# ME Seminars on "Modeling “Morning Glory:” how do we develop simple analytical models for internal bores?" & "Microfabrication of Bio-Inspired Adhesive Systems"

## Date:

Monday, April 22, 2013 - 4:00pm to 5:00pm

**ESB 1001**

## Speaker:

Zachary Borden, Sathya S. Chary
Modeling “Morning Glory:” how do we develop simple analytical models for internal bores?
Zachary Borden
Internal bores, or hydraulic jumps, arise in many atmospheric and oceanographic phenomena. The most well known atmospheric internal bore is the “Morning Glory” cloud off the northwestern coast of Australia, but atmospheric bores occur planet wide and are important because they can worsen already sever weather. In marine environments, internal bores can be caused by the breaking of internal waves or by the interaction of stratified flow with complex topography. It is thought that marine bores play an important role in the global energy cascade and in the transport of sediment.
At its most basic, a model of an internal bore needs to predict its speed of propagation given the bore's size. Historically, analytical models use an integral analysis to relate these two quantities. A control volume is constructed around the front of the bore, and then mass and momentum are conserved across it. For one-layer bores (i.e. bores propagating on the surface of water), these two equations are sufficient to obtain a solution. But, for two-layer internal bores, an additional equation is needed.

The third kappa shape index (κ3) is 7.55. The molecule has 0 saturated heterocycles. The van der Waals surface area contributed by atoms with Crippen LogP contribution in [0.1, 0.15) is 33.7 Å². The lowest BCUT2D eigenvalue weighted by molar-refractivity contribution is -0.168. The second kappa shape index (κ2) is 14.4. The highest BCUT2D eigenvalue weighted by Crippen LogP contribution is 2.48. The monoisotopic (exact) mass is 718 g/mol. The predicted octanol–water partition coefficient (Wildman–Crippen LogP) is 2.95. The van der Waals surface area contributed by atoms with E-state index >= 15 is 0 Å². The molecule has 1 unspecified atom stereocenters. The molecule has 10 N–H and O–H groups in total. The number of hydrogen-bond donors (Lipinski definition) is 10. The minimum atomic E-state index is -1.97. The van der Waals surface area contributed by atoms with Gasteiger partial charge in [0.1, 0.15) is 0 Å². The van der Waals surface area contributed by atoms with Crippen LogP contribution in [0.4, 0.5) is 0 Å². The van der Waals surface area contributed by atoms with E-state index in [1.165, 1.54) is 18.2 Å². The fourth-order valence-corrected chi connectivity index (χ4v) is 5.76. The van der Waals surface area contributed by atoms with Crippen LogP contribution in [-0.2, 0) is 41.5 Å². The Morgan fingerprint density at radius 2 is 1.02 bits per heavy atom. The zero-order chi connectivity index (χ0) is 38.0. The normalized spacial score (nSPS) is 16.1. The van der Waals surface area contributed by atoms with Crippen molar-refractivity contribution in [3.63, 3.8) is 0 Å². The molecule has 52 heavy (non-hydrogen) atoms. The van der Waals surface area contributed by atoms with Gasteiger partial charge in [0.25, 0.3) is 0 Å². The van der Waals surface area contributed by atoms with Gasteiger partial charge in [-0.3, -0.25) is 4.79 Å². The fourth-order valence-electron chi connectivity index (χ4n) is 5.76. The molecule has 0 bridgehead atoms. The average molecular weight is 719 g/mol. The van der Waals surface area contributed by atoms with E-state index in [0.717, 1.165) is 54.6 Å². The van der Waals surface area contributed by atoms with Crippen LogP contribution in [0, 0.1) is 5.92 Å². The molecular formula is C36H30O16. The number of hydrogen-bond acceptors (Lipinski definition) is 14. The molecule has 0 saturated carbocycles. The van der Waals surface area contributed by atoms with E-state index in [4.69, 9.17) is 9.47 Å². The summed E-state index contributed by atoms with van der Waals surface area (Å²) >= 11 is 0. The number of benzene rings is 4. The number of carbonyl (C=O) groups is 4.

In this presentation, I will discuss the history of this third equation, usually an assumption relating the down- and upstream energy fluxes, before developing my own third equation based on observations from two- and three-dimensional direct numerical simulations of internal bores. Finally, I will discuss our most recent work in which we remove the need for a third equation entirely by reframing the conservation of momentum in terms of vorticity.
---Biography---
Zac Borden graduated in 2008 from Franklin W. Olin College of Engineering with a degree in Mechanical Engineering. Now, he is a Ph.D student in his fifth year at UCSB, working in Eckart Meiburg's computational fluid dynamics lab. Zac's research focuses primarily on using the data and insights gathered from highly resolved numerical simulations of large-scale geophysical flows to develop simple analytical models that describe their behavior. But he also spent one year of his studies in Perth, Australia working on the accurate simulation of particle erosion and deposition. After graduating this spring, he will join the ExxonMobil Upstream Research Company as a computational scientist.